It seems unreal — not to mention unfair to small business owners trying their best to keep the doors open during this global pandemic — to think it was only six weeks ago that Gov. Jay Inslee loosened COVID-19 restrictions across the state, reopening movie theaters and libraries, allowing more people to dine indoors at restaurants and letting real estate agents resume in-person open houses.
The state’s coronavirus numbers were still steadily ticking upwards when Inslee announced those changes in early October, but the governor said he wanted to show residents how the state could reopen “a little further” if people took some very simple safety precautions in their personal lives.
“We believe that if we continue to increase our use of masks, and we hope that we’re heading in that direction, that will allow us to make these shifts to allow more social interactions,” Inslee said on Oct. 6.
Fast forward a little more than one month and we can see the governor was being overly optimistic about Washingtonians’ ability to put a piece of cloth over their faces to help keep others safe and ensure local businesses can remain open during a pandemic that is now surging for the third time and has killed more than 250,000 Americans — and lest you believe this is a disease that only takes the lives of the very elderly, that number includes at least 2,200 deaths of people younger than 34 and another 44,393 deaths of people ages 35 to 64 — led to tens of thousands of “COVID long-haulers,” who experience sometimes debilitating symptoms months after clearing the novel coronavirus from their bodies and is now being linked to neurological problems, including dementia and “profound unresponsiveness” in as many as one-third of the people who hospitalized for COVID-19.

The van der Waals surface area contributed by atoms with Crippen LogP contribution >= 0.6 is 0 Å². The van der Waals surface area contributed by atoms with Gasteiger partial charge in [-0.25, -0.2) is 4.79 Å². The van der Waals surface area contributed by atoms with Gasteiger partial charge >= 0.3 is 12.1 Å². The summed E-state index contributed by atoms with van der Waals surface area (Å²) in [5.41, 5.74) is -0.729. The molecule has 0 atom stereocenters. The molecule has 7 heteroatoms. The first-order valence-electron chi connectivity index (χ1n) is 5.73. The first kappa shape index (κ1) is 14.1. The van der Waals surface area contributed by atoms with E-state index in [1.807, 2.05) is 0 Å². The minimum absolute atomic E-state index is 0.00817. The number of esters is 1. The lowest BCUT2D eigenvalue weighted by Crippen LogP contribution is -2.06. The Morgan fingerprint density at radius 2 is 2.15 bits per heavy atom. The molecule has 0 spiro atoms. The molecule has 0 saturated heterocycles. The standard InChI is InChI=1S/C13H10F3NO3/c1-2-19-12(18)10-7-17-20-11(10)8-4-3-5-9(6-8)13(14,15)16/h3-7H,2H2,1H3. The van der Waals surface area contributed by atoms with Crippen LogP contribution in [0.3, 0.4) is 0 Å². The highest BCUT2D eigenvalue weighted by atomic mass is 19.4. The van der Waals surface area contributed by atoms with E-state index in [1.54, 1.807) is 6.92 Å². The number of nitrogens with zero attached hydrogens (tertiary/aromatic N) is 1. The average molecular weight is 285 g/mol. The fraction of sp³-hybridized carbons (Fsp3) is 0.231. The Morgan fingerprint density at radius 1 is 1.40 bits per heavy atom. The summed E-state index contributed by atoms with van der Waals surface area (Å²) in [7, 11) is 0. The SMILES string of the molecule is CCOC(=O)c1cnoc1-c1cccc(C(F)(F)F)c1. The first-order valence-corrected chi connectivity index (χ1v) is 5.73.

This week we learned that COVID-19 cases are skyrocketing across the country, throughout Washington state and, locally in Clark County.
“The COVID-19 case numbers are exploding,” Clark County Public Health Officer Dr. Alan Melnick said during a press conference on Monday, Nov. 16. “They are going up at an alarming rate.”
Melnick and local doctors urged Clark County residents to forego gatherings this Thanksgiving holiday season and to wear face coverings for any public interaction.
“We are fully capable of making sacrifices for a higher calling. We are capable of making a difference for ourselves and our loved ones,” Dr. Hoa Ly, the medical director at Legacy Salmon Creek Medical Center, said. “The virus can only do what we allow it to do. This is in our power to defeat this virus if we choose to work together.”
The local press conference came one day after Inslee announced a new round of COVID-19 restrictions, again halting in-person dining at restaurants and bars, closing theaters, gyms and museums and asking Washingtonians to avoid indoor gatherings with non-household members.
Inslee said he was not blaming restaurant and gym owners, who he said were simply following state rules and trying to remain in business, for the sharp increase in COVID-19 cases throughout the state.
“The restaurant owners aren’t doing anything wrong trying to run their restaurants,” he said. “This is not an exercise in culpability or guilt or even responsibility. The argument is not about responsibility (for the increase in cases), it’s about saving lives. And we are hopeful that people will help out in their individual lives to help us restore our economy. If you avoid one dinner where you might infect somebody, you’ll be helping us reopen sooner.”
The governor said the new restrictions, which will be in place for at least four weeks, focused on places where indoor, unmasked transactions were largely unavoidable.
“We have to reduce these transmissions any place we can,” Inslee said this week. “We have to identify every single environment where these transmissions can take place and close every window of transmission.”